Want to fire up the NASCAR fan base? Mention the term start-and-park. On any weekend five to eight cars qualify for the NASCAR Sprint Cup Series race with little intention to run the full race. Another two to three cars with the same plans fail to qualify.
What is the glory in finishing last every week? The payout. Last year the driver who finished 43rd in the seasons second race at Phoenix earned just north of $64,000. Multiple that by a full season and a team could pocket over $2.5 million in prize money.
While some of that money goes back into repairing cars, transportation and operating costs there are numerous people who have a problem with race teams not attempting to run a full race.
One of the most vocal opponent of start-and-park teams is Bruton Smith the head of Speedway Motorsports Inc.
“Start-and-park should not be a part of what we do. I think this is derogatory for our sport,” Smith said in January.
That notion ha not set well with everyone who participates in the practice of starting and parking. Tommy Baldwin who owns his own team took exception to Smith.
“Obviously, Bruton has got enough money that if he wanted to be part of the solution, he’d help figure out how to get the teams that are start-and-parks sponsored,” Baldwin said Monday in a teleconference with reporters. “Those are the things he probably should be worried about.”
Baldwin has built his small team up from one that pulled behind the pit-wall at the first sign of a change of tires to one that saw driver Dave Blaney attempt to finish two-thirds of the Sprint Cup Series races on the track.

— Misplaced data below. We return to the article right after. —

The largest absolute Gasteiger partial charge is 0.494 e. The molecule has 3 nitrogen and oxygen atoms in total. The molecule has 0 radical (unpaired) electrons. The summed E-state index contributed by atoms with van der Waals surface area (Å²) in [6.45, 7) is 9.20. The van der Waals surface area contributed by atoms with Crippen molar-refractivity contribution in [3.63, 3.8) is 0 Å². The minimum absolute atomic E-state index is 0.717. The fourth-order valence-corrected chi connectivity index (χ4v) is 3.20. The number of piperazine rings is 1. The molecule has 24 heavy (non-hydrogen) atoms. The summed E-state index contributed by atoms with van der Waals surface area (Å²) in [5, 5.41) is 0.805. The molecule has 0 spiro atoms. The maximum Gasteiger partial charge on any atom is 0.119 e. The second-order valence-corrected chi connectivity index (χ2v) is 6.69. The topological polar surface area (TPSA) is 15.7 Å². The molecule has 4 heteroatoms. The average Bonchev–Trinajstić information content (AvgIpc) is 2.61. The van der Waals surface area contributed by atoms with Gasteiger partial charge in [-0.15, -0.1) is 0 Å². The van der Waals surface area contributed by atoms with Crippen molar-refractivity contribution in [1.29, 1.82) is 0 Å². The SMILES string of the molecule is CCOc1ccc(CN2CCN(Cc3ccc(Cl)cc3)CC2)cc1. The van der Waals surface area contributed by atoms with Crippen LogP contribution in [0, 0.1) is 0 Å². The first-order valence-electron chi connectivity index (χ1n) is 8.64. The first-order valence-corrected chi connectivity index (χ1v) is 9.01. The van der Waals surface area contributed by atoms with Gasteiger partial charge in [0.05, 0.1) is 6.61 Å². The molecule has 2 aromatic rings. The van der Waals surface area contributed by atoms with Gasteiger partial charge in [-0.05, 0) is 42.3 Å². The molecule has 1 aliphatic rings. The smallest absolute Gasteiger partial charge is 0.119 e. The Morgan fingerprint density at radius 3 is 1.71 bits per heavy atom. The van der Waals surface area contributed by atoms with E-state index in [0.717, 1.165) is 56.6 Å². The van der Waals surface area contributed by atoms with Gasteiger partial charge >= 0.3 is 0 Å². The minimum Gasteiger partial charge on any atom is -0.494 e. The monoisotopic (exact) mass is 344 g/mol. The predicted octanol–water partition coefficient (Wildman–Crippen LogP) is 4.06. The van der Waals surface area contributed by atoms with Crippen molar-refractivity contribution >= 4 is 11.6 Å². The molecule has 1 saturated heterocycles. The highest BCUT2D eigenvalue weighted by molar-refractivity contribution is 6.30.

“It’s a Catch-22,” Baldwin said. “I understand what Bruton is saying. But if NASCAR didn’t give me the ability to start this process slowly and build, we wouldn’t be in the position where we are today.
Sponsors are not exactly knocking down the door to appear on Baldwin’s car. That is not happening enough for big organizations with multiple cars where many sponsors are choosing to sponsor teams for part of the season rather then the entire schedule.
There are times that Baldwin’s car does not run the full race. But the former crew chief uses the money from those races to finance the ones he does plan to finish.
Baldwin though is not alone. Front Row Motorsports fields three cars at the Cup level. Two cars compete full time, a third car which will be driven by Josh Wise this season will start-and-park in at-least half of the time in 2013. Running a third car gives the team the chance to fund their other two cars for the full race and develop crew members which could be used on their other teams.
Joe Nemechek is another driver who races weekly with no intentions to finish an event. However, Nemechek does run full races in the Nationwide Series and uses some of hi Cup earnings to fund that program which finished 11th in the driver standings last season, up nine spots from 2010 when he began running the series full-time.
There are other teams that do abuse the system. They are there to try and collect quick cash and these start-and-park teams are easily distinguishable. These teams are the ones who find themselves on the bubble weekly during qualifying and usually have a rotating cast of drivers.
Thus far NASCAR has done little to curb the practice of starting-and-parking. It is a tough balancing act; trying to prevent those are there to get rich quick while not penalizing teams that are making a true effort to race full-time.